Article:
'Paper parks': Myanmar habitats where official protection is not worth the paper its written on
Official safeguards mean little for many of the country's wildlife havens
Off a remote, glimmering beach backed by a lush tropical forest, Julia Tedesco skims the crystalline waters with mask and fins, looking for coral and fish life.
"There is almost nothing left down there," the environmental project manager says, wading towards a sign planted on the shore reading "Lampi National Park".
Some 50 metres behind it, secreted in the tangled growth, lies the trunk of an illegally felled tree. Nearby, a trap has been set to snare mouse deer. The beach and sea are strewn with plastic, bottles and other human waste.
The perilous state of Lampi, Myanmar's only marine park, is not unique. Though the country's 43 protected areas are among Asia's greatest bastions of biodiversity, encompassing snow-capped Himalayan peaks, dense jungles and mangrove swamps, they are to a large degree protected in name alone.
Park land has been logged, poached, dammed and converted to plantations as Myanmar revs up its economic engines and opens up to foreign investment after decades of isolation.
Of the protected areas, only half have even partial biodiversity surveys and management plans. At least 17 are described as "paper parks" - officially gazetted but basically uncared for - in a survey funded by the European Union.
So rangers rarely see a tiger in the 21,891-square-kilometre Hukaung Valley Tiger Reserve. It's the world's largest protected area for the big cats, but has been overrun by poachers supplying animal parts for traditional medicines in nearby China.
And Myanmar's first nature reserve, the Pidaung Wildlife Sanctuary set up in 1918, has been "totally poached out and should be degazetted", says Tony Lynam, a field biologist for the New York-based Wildlife Conservation Society.
Inaugurated in 1996, Lampi fit squarely into the paper park category until possibly last year, when six rangers from the Forestry Department were finally assigned to protect this 204-square-kilometre marine gem.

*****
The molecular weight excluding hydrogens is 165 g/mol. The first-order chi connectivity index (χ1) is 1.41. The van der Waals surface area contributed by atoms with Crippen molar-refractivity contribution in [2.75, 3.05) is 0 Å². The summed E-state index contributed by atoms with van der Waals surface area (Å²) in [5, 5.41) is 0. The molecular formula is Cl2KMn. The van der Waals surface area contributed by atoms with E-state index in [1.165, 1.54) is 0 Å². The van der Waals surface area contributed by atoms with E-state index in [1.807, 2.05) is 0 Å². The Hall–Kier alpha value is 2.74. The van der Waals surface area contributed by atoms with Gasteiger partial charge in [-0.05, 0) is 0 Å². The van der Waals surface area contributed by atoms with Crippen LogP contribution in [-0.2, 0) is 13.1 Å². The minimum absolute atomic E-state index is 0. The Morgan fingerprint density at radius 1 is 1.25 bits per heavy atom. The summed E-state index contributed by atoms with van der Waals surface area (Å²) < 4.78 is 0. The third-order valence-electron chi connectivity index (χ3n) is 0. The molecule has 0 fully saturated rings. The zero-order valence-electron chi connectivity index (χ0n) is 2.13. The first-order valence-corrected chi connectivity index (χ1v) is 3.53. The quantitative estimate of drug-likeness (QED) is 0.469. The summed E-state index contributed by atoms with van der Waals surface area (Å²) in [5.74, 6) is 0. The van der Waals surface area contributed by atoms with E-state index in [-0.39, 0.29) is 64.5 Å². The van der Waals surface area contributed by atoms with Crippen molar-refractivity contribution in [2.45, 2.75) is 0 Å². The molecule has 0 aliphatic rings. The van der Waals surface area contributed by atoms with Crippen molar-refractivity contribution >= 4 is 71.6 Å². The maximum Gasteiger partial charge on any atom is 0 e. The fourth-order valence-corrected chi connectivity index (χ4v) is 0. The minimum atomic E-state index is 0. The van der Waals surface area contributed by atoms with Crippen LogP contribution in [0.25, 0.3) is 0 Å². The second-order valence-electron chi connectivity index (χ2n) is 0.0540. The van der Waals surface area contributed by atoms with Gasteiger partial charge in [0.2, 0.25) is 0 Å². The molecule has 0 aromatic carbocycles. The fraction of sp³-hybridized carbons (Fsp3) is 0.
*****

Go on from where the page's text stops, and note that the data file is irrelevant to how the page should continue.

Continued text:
Yet local residents and staff with Italian Instituto Oikos, the group Tedesco works for, say dynamite fishing persists even within earshot of the ranger station. They say trawlers encroach into no-fishing areas and that forest on one park island, Bocho, is being converted to rubber, encouraged by government policy.
Without any management plan in place, four settlements in the park and a fifth within a proposed buffer zone have grown dramatically and now total about 3,000 people, many of them migrants from the mainland.
Despite the ongoing depredations, the park retains an incredible variety of life, according to a report by Oikos and the Myanmese non-government group BANCA (Biodiversity and Nature Conservation Association).
Its evergreen forests harbour 195 plant species, trees soaring as high as 30 metres, and many of the park's 228 bird species. Sea life ranges from dugongs to 73 different kinds of seaweed. Nineteen mammal species, seven of them globally threatened, are at home here, including macaques seen on rocky headlands hunting for some of the 42 crab species.
Naing Thaw, director of Myanmar's Forestry Department, says the government intends to expand the protected areas from 5.6 per cent of the country to 10 per cent by 2020. But he says authorities face "material, human resources and financial constraints" in turning the areas into viable havens for wildlife and natural habitat.